Our competences with the technical aspects of the purchasing job are basic. Think of technical purchasing skills as ‘qualifiers’ – skills that simply qualify you to play in the purchasing sandpit; whereas soft skills are ‘order-winners’, the key intrapersonal and interpersonal competences that enable you to win and excel in the job. You can’t possibly be a half-decent professional without the right technical skills. But to be effective and successful you must have highly-developed soft skills.

And, second only to your ability to manage yourself, the most critical soft skills are your abilities to manage interactions with others. This centres principally on communication (verbal and non-verbal) – most importantly, your ability to leverage persuasive communication to sell and deliver the Procurement agenda and propagate a positive Procurement brand with stakeholders across the enterprise.

Procurement provides a service. Thus, everyday, we rely on individuals in the function who liaise directly with various stakeholders across the organisation to shape and deliver that service. The quality of these Procurement people and the chemistry they have with their stakeholders is crucial. In such human interactions, ‘quality’ is an intangible attribute that is often based on perceptions. And inter-personal chemistry is an even more ethereal feature. Yet, more than the technical purchasing elements, Procurement’s success in the enterprise is deeply dependent on these factors; because it is people’s perceptions of us that determine how they react to what we say and do, and how successful we are at aligning them to our agenda and getting the results we want.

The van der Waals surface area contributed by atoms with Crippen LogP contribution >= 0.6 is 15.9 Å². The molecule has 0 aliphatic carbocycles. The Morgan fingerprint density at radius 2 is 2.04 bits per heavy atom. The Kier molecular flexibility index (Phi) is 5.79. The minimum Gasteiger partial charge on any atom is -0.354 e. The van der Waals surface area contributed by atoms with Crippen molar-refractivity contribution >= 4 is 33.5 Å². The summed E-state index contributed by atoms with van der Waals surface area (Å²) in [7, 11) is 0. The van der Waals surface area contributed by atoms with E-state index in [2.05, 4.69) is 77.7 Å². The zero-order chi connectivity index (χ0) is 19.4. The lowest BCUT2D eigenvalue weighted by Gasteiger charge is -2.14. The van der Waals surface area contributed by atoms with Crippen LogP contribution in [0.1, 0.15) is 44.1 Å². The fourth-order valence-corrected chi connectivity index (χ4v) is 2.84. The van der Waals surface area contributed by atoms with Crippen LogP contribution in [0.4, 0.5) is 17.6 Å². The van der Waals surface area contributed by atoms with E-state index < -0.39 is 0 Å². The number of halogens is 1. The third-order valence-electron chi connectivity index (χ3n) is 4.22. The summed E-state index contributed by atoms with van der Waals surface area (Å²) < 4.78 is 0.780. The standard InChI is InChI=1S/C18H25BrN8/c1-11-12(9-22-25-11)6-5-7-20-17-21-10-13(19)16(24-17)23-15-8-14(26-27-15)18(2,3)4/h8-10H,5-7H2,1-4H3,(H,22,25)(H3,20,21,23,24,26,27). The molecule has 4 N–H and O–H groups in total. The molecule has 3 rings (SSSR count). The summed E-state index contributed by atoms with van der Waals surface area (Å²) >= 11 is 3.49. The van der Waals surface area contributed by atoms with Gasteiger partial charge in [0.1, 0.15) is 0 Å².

Interactions with stakeholders, wherein we shape their perceptions, typically involve some form of persuasion, whether we do it deliberately or not. And persuasion is a fundamental constituent of interpersonal dynamics. Aristotle’s teachings on communication and persuasion from over two millennia ago still hold true today. “The fool tells me his reasons. The wise man persuades me with my own”, the ancient Greek philosopher said. He explained that people are social animals by nature, and we are habitually invoked to persuade others or win them over for various reasons. He identified three different kinds of proof persuasive people use;

(1) Ethos is about the ethical dimensions of the speaker – your character, integrity, credibility, trustworthiness, sincerity and reputation are all key factors which impact your persuasiveness. Aristotle’s assertion that, “We believe good men more fully and more readily than others” has stood the test of scientific research. But, remember, it is the perception of the target audience that counts; if your stakeholder perceives you as credible and sincere, you’re much more likely to be able to win them over. You can influence that perception by connecting with them at a personal level.